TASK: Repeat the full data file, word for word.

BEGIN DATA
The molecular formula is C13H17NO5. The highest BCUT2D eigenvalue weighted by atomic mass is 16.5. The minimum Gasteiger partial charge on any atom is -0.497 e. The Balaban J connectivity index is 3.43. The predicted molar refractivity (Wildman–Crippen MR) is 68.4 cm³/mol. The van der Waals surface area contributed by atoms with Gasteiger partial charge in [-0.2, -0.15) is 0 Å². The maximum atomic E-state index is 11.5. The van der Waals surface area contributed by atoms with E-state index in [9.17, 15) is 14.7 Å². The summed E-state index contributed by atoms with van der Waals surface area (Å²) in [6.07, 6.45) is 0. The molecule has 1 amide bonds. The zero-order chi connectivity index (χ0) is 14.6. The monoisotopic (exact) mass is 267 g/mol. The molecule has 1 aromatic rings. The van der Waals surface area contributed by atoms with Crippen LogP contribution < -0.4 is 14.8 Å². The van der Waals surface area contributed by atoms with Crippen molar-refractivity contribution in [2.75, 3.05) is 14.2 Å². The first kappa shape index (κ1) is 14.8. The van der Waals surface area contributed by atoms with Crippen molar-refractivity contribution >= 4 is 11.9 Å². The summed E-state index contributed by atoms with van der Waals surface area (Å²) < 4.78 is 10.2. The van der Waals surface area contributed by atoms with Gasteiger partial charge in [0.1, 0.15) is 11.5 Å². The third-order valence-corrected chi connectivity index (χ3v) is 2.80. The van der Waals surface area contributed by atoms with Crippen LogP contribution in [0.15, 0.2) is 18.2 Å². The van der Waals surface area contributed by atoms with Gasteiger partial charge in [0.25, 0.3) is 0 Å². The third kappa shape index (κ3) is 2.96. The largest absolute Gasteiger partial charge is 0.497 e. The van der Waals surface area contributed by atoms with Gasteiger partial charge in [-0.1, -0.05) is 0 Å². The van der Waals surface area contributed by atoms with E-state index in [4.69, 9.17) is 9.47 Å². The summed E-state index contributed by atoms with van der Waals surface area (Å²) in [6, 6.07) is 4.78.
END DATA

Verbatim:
The molecular formula is C13H17NO5. The highest BCUT2D eigenvalue weighted by atomic mass is 16.5. The minimum Gasteiger partial charge on any atom is -0.497 e. The Balaban J connectivity index is 3.43. The predicted molar refractivity (Wildman–Crippen MR) is 68.4 cm³/mol. The van der Waals surface area contributed by atoms with Gasteiger partial charge in [-0.2, -0.15) is 0 Å². The maximum atomic E-state index is 11.5. The van der Waals surface area contributed by atoms with E-state index in [9.17, 15) is 14.7 Å². The summed E-state index contributed by atoms with van der Waals surface area (Å²) in [6.07, 6.45) is 0. The molecule has 1 amide bonds. The zero-order chi connectivity index (χ0) is 14.6. The monoisotopic (exact) mass is 267 g/mol. The molecule has 1 aromatic rings. The van der Waals surface area contributed by atoms with Crippen LogP contribution < -0.4 is 14.8 Å². The van der Waals surface area contributed by atoms with Crippen molar-refractivity contribution in [2.75, 3.05) is 14.2 Å². The first kappa shape index (κ1) is 14.8. The van der Waals surface area contributed by atoms with Crippen molar-refractivity contribution >= 4 is 11.9 Å². The summed E-state index contributed by atoms with van der Waals surface area (Å²) < 4.78 is 10.2. The van der Waals surface area contributed by atoms with Gasteiger partial charge in [0.1, 0.15) is 11.5 Å². The third-order valence-corrected chi connectivity index (χ3v) is 2.80. The van der Waals surface area contributed by atoms with Crippen LogP contribution in [0.15, 0.2) is 18.2 Å². The van der Waals surface area contributed by atoms with Gasteiger partial charge in [0.25, 0.3) is 0 Å². The third kappa shape index (κ3) is 2.96. The largest absolute Gasteiger partial charge is 0.497 e. The van der Waals surface area contributed by atoms with Gasteiger partial charge in [-0.1, -0.05) is 0 Å². The van der Waals surface area contributed by atoms with E-state index in [4.69, 9.17) is 9.47 Å². The summed E-state index contributed by atoms with van der Waals surface area (Å²) in [6, 6.07) is 4.78.